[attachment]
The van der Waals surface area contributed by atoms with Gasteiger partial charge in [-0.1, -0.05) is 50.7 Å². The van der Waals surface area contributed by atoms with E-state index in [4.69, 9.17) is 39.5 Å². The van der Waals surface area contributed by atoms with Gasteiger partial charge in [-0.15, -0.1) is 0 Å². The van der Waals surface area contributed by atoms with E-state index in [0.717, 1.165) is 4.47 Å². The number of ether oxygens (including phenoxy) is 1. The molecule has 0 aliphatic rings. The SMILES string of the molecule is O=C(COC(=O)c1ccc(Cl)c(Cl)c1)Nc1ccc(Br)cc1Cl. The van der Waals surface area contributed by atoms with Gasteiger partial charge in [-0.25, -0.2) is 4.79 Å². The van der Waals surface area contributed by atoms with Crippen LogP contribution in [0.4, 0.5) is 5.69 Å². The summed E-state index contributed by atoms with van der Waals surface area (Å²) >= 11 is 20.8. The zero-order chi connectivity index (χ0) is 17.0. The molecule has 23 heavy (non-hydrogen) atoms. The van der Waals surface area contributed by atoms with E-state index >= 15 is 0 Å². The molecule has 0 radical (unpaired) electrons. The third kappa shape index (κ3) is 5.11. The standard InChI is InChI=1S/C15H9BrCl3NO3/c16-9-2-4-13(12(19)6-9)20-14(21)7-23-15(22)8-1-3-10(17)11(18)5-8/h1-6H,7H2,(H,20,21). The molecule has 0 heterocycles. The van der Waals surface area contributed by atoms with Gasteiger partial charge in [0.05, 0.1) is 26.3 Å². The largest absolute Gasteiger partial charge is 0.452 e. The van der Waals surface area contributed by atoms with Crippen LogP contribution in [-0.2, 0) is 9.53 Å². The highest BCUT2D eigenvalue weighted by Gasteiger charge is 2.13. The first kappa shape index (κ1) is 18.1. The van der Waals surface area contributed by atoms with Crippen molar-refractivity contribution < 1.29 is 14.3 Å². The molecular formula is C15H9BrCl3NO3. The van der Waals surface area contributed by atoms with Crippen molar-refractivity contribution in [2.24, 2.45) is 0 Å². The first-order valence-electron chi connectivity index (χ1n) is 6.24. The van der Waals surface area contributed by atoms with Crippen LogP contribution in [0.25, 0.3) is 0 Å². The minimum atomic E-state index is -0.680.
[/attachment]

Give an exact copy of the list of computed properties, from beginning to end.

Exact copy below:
The van der Waals surface area contributed by atoms with Gasteiger partial charge in [-0.1, -0.05) is 50.7 Å². The van der Waals surface area contributed by atoms with E-state index in [4.69, 9.17) is 39.5 Å². The van der Waals surface area contributed by atoms with Gasteiger partial charge in [-0.15, -0.1) is 0 Å². The van der Waals surface area contributed by atoms with E-state index in [0.717, 1.165) is 4.47 Å². The number of ether oxygens (including phenoxy) is 1. The molecule has 0 aliphatic rings. The SMILES string of the molecule is O=C(COC(=O)c1ccc(Cl)c(Cl)c1)Nc1ccc(Br)cc1Cl. The van der Waals surface area contributed by atoms with Gasteiger partial charge in [-0.25, -0.2) is 4.79 Å². The van der Waals surface area contributed by atoms with Crippen LogP contribution in [0.4, 0.5) is 5.69 Å². The summed E-state index contributed by atoms with van der Waals surface area (Å²) >= 11 is 20.8. The zero-order chi connectivity index (χ0) is 17.0. The molecule has 23 heavy (non-hydrogen) atoms. The van der Waals surface area contributed by atoms with E-state index >= 15 is 0 Å². The molecule has 0 radical (unpaired) electrons. The third kappa shape index (κ3) is 5.11. The standard InChI is InChI=1S/C15H9BrCl3NO3/c16-9-2-4-13(12(19)6-9)20-14(21)7-23-15(22)8-1-3-10(17)11(18)5-8/h1-6H,7H2,(H,20,21). The molecule has 0 heterocycles. The van der Waals surface area contributed by atoms with Gasteiger partial charge in [0.05, 0.1) is 26.3 Å². The largest absolute Gasteiger partial charge is 0.452 e. The van der Waals surface area contributed by atoms with Crippen LogP contribution in [-0.2, 0) is 9.53 Å². The highest BCUT2D eigenvalue weighted by Gasteiger charge is 2.13. The first kappa shape index (κ1) is 18.1. The van der Waals surface area contributed by atoms with Crippen molar-refractivity contribution < 1.29 is 14.3 Å². The molecular formula is C15H9BrCl3NO3. The van der Waals surface area contributed by atoms with Crippen molar-refractivity contribution in [2.24, 2.45) is 0 Å². The first-order valence-electron chi connectivity index (χ1n) is 6.24. The van der Waals surface area contributed by atoms with Crippen LogP contribution in [0.25, 0.3) is 0 Å². The minimum atomic E-state index is -0.680.